Tree preference and temporal activity patterns for a native ant community in an urbanized California woodland

Dylan J. MacArthur-Waltz, Rebecca A. Nelson, Gail Lee and Deborah M. Gordon


Anthropogenic disturbances, including land use change and exotic species, can alter the diversity and dynamics of ant communities. To examine foraging behavior in an urbanized habitat in northern California, we surveyed the presence of 9 ant species on 876 trees across 4 seasons during both day and night in a 9.5-hectare urbanized oak-exotic woodland. Ants were more likely to be observed on native, evergreen trees, suggesting that native evergreen species may help maintain ant diversity. Species showed clear patterns of temporal partitioning of foraging activity. Ant species varied in their use of native evergreen Quercus agrifolia trees across season and day/night axes. Of the 3 ant species most frequently observed, Camponotus semitestaceus was most active during spring and summer nights, Formica moki was most active during spring and summer days, and Prenolepis imparis was most active during both day and night during fall and winter. Liometopum occidentale was the second most active species during summer day and night, and winter day. Our findings demonstrate that an oak-exotic urban woodland in Northern California was able to maintain a native ant community, and strong temporal partitioning within that community.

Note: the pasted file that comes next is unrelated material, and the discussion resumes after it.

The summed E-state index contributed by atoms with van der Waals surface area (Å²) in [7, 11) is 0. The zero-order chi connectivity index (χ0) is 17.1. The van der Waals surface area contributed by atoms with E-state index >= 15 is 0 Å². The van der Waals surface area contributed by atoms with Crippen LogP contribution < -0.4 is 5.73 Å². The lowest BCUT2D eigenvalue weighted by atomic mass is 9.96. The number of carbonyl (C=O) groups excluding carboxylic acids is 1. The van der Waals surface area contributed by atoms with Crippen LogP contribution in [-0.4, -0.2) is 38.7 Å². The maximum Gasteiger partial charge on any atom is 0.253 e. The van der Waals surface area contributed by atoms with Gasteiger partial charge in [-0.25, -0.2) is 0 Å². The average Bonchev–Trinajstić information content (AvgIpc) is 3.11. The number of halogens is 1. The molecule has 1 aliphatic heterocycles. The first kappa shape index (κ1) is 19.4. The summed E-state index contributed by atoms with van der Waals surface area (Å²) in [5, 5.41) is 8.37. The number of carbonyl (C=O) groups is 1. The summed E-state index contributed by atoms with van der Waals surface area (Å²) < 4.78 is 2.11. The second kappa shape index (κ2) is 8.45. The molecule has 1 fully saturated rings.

Journal of Insect Behavior